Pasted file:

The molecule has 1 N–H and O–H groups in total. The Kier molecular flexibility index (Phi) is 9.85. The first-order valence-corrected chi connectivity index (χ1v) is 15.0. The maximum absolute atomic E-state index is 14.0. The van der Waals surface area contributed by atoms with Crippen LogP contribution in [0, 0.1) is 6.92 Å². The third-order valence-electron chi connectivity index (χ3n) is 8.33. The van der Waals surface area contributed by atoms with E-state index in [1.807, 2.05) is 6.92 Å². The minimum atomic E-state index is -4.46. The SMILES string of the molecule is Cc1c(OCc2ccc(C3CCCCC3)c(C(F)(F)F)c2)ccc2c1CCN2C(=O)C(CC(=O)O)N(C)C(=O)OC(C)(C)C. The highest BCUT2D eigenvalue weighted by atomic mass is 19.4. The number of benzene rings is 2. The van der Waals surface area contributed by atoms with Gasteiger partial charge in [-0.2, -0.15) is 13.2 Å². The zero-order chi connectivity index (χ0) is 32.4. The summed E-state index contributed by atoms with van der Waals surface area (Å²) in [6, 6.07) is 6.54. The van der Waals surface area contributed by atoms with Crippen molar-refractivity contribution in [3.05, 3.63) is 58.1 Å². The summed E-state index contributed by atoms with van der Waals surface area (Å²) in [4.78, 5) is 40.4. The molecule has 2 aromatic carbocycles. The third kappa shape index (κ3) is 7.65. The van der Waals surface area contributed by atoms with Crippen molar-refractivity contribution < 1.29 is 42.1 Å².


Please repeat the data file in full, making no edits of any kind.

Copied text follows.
The molecule has 1 N–H and O–H groups in total. The Kier molecular flexibility index (Phi) is 9.85. The first-order valence-corrected chi connectivity index (χ1v) is 15.0. The maximum absolute atomic E-state index is 14.0. The van der Waals surface area contributed by atoms with Crippen LogP contribution in [0, 0.1) is 6.92 Å². The third-order valence-electron chi connectivity index (χ3n) is 8.33. The van der Waals surface area contributed by atoms with E-state index in [1.807, 2.05) is 6.92 Å². The minimum atomic E-state index is -4.46. The SMILES string of the molecule is Cc1c(OCc2ccc(C3CCCCC3)c(C(F)(F)F)c2)ccc2c1CCN2C(=O)C(CC(=O)O)N(C)C(=O)OC(C)(C)C. The highest BCUT2D eigenvalue weighted by atomic mass is 19.4. The number of benzene rings is 2. The van der Waals surface area contributed by atoms with Gasteiger partial charge in [-0.2, -0.15) is 13.2 Å². The zero-order chi connectivity index (χ0) is 32.4. The summed E-state index contributed by atoms with van der Waals surface area (Å²) in [6, 6.07) is 6.54. The van der Waals surface area contributed by atoms with Crippen molar-refractivity contribution in [3.05, 3.63) is 58.1 Å². The summed E-state index contributed by atoms with van der Waals surface area (Å²) in [4.78, 5) is 40.4. The molecule has 2 aromatic carbocycles. The third kappa shape index (κ3) is 7.65. The van der Waals surface area contributed by atoms with Crippen molar-refractivity contribution < 1.29 is 42.1 Å².